Welcome to Designing From Bones, where we use archaeology, myth, mysteries and history to unearth the stories of tomorrow.
This week concludes a Special DfB series on unusual historical settings and how we can use them as inspiration for our fiction. If the planet provided a place to build, humans have tried to live there. Most are aware of the ancient cultures of Egypt and Mesopotamia, these civilizations well-documented by both themselves and a host of archeologists that have studied them. But, there was a third great flowering of society, a contemporary and possibly older one that remained hidden until recent times. This society obtained a high degree of societal and technological advancement but due to its location and yet undecipherable writings continues to offer an enigma. Welcome to, the Indus Valley.
The Indus Valley Civilization
Major fresh water rivers provide the food required to birth civilizations. In ancient India, the Indus and now dried Ghaggar-Hakra rivers formed one such fertile valley that provided sustenance to millions – far beyond the populations of Egypt of Mesopotamia. It is this burst of human life that formed into the Indus Valley Civilization (IVC from here forward) between 3300 – 1300 BCE.
The IVC flourished for nearly two millennium and then, dissipated. It is likely that climatic shifts in the position of the Indus River and subsequent drying of the Ghaggar-Hakra led to this sudden change – no food, no way to support the civilization (this is a common reason for the sudden collapse of the Mayan culture as well). What was left in the wake of the IVC is a puzzle and a mystery that continues to baffle.
You see, the Indus built hundreds of villages and cities spanning through modern day India, Pakistan and as far as Afghanistan. Cities capable of housing tens of thousands, sometimes within a single structure. Well-planned cities with straight streets and defined sections for housing and public services (such as baths). Cities with plumbing equivalent to what we now use. Heated baths. Advanced metallurgy, art, pottery and jewelry. And, metallic seals that bear a form of pictographs that defy decryption.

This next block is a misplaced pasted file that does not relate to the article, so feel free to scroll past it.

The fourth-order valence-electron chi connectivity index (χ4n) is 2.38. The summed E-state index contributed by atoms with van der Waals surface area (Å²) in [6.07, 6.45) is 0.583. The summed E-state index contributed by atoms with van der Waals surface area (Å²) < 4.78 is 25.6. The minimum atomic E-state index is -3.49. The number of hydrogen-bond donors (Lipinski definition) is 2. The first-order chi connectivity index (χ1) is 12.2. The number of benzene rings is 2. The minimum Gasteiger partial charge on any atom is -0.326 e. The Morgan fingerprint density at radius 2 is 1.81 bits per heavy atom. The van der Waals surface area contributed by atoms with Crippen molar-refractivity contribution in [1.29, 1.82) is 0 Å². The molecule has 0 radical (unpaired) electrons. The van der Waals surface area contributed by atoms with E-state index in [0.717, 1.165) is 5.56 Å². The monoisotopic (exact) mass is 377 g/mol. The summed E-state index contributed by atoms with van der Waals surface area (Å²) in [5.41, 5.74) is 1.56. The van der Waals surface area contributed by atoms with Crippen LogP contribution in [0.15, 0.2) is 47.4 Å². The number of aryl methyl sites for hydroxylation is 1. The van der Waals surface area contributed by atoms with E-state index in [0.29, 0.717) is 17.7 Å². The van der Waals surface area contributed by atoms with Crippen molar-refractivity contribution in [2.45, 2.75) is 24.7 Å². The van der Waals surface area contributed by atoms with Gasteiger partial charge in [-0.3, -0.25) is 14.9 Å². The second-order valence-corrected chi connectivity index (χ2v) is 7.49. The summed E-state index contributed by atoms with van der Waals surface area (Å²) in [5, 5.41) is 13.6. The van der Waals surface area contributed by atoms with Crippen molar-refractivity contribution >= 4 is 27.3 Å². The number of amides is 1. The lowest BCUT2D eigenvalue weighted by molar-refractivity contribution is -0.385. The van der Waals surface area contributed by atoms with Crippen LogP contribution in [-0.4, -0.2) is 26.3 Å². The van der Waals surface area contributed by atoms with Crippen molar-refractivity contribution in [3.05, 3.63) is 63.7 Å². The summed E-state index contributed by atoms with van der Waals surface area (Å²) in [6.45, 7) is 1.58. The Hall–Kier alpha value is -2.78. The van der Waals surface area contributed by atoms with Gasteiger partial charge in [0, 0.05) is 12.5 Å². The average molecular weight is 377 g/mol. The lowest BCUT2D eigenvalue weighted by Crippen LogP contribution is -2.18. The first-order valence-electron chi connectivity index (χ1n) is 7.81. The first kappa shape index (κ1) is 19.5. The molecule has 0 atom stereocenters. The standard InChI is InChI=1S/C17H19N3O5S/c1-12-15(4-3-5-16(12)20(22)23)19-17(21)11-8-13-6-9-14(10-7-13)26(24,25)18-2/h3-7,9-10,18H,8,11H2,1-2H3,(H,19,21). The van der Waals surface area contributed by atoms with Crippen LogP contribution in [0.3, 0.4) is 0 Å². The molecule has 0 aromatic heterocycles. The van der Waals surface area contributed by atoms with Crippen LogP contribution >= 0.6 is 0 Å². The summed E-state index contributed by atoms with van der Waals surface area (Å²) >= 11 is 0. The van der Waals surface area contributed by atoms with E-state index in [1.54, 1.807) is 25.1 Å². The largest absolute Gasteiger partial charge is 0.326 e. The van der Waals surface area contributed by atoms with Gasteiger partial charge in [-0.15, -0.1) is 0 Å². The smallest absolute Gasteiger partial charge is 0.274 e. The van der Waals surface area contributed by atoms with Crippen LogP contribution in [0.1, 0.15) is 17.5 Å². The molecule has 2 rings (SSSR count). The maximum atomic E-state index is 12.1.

The Indus had no known king or standardized religious influence yet they used a uniform system of urban development and planning, brick sizes, weights and measures and general equality amongst all members of society that suggests a ruling body of some form that continues to elude discovery. Or perhaps it is right in the open and simply hard to believe.
The largest of the Indus cities was rediscovered in 1922 when an officer of the Archeological Society of India was led to a mound by a Buddhist monk that believed it to be a stupa (reliquary for Buddhist icons and artifacts). The mound proved to be part of an extensive complex forming the ancient city of Mohenjo-Daro.
Mohenjo hosted a central market, multi-storied housing (a rarity of the ancient world), a major public bath with a
hypocaust (which would allow for heating), large assembly halls and a massive residential structure in the upper part of the city capable of housing 5000 residents. Perhaps the worlds first apartment complex.